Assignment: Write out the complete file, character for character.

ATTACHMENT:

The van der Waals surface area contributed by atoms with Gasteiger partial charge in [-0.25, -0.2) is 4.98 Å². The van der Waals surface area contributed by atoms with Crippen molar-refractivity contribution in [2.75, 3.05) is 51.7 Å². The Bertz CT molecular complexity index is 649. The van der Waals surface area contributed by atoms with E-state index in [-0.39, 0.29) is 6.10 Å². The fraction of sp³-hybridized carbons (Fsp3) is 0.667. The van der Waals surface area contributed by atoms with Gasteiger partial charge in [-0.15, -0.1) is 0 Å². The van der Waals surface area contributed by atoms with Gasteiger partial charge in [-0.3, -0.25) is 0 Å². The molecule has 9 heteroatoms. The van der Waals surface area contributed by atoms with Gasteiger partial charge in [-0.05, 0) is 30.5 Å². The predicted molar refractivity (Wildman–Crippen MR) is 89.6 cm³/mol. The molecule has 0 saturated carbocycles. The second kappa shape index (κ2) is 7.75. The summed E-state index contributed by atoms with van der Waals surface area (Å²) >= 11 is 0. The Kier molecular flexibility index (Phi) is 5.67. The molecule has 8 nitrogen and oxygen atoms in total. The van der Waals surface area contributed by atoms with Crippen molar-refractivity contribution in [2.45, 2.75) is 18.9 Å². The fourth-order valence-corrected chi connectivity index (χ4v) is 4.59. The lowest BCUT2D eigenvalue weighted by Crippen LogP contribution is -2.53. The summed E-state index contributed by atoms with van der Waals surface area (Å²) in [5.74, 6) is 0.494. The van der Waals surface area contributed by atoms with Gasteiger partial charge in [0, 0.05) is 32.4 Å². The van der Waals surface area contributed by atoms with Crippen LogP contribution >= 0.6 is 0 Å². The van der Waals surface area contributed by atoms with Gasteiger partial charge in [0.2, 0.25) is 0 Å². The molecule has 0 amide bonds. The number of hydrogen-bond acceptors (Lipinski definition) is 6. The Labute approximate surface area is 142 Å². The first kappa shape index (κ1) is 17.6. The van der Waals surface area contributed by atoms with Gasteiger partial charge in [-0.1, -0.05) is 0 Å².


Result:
The van der Waals surface area contributed by atoms with Gasteiger partial charge in [-0.25, -0.2) is 4.98 Å². The van der Waals surface area contributed by atoms with Crippen molar-refractivity contribution in [2.75, 3.05) is 51.7 Å². The Bertz CT molecular complexity index is 649. The van der Waals surface area contributed by atoms with E-state index in [-0.39, 0.29) is 6.10 Å². The fraction of sp³-hybridized carbons (Fsp3) is 0.667. The van der Waals surface area contributed by atoms with Gasteiger partial charge in [-0.15, -0.1) is 0 Å². The van der Waals surface area contributed by atoms with Gasteiger partial charge in [-0.3, -0.25) is 0 Å². The molecule has 9 heteroatoms. The van der Waals surface area contributed by atoms with Gasteiger partial charge in [-0.05, 0) is 30.5 Å². The predicted molar refractivity (Wildman–Crippen MR) is 89.6 cm³/mol. The molecule has 0 saturated carbocycles. The second kappa shape index (κ2) is 7.75. The summed E-state index contributed by atoms with van der Waals surface area (Å²) >= 11 is 0. The Kier molecular flexibility index (Phi) is 5.67. The molecule has 8 nitrogen and oxygen atoms in total. The van der Waals surface area contributed by atoms with Crippen molar-refractivity contribution in [2.45, 2.75) is 18.9 Å². The fourth-order valence-corrected chi connectivity index (χ4v) is 4.59. The lowest BCUT2D eigenvalue weighted by Crippen LogP contribution is -2.53. The summed E-state index contributed by atoms with van der Waals surface area (Å²) in [5.74, 6) is 0.494. The van der Waals surface area contributed by atoms with Gasteiger partial charge in [0, 0.05) is 32.4 Å². The van der Waals surface area contributed by atoms with Crippen LogP contribution >= 0.6 is 0 Å². The van der Waals surface area contributed by atoms with Gasteiger partial charge in [0.2, 0.25) is 0 Å². The molecule has 0 amide bonds. The number of hydrogen-bond acceptors (Lipinski definition) is 6. The Labute approximate surface area is 142 Å². The first kappa shape index (κ1) is 17.6. The van der Waals surface area contributed by atoms with Gasteiger partial charge in [-0.1, -0.05) is 0 Å².